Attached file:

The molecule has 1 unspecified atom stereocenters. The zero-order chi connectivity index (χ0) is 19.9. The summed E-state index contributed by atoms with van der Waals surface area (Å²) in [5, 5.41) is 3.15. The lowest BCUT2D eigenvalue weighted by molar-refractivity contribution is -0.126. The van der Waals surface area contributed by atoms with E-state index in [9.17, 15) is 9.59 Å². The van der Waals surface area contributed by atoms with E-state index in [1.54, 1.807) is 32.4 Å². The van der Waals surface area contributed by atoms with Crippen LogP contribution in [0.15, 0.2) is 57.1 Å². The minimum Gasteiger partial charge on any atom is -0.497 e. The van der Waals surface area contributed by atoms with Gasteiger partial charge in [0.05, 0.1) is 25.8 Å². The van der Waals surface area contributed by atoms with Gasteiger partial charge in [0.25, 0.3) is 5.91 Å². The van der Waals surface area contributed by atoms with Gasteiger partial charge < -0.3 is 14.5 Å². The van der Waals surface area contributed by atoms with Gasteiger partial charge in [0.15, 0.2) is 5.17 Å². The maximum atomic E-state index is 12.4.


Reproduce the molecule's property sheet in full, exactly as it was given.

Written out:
The molecule has 1 unspecified atom stereocenters. The zero-order chi connectivity index (χ0) is 19.9. The summed E-state index contributed by atoms with van der Waals surface area (Å²) in [5, 5.41) is 3.15. The lowest BCUT2D eigenvalue weighted by molar-refractivity contribution is -0.126. The van der Waals surface area contributed by atoms with E-state index in [9.17, 15) is 9.59 Å². The van der Waals surface area contributed by atoms with E-state index in [1.54, 1.807) is 32.4 Å². The van der Waals surface area contributed by atoms with Crippen LogP contribution in [0.15, 0.2) is 57.1 Å². The minimum Gasteiger partial charge on any atom is -0.497 e. The van der Waals surface area contributed by atoms with Gasteiger partial charge in [0.05, 0.1) is 25.8 Å². The van der Waals surface area contributed by atoms with Gasteiger partial charge in [0.25, 0.3) is 5.91 Å². The van der Waals surface area contributed by atoms with Gasteiger partial charge < -0.3 is 14.5 Å². The van der Waals surface area contributed by atoms with Gasteiger partial charge in [0.15, 0.2) is 5.17 Å². The maximum atomic E-state index is 12.4.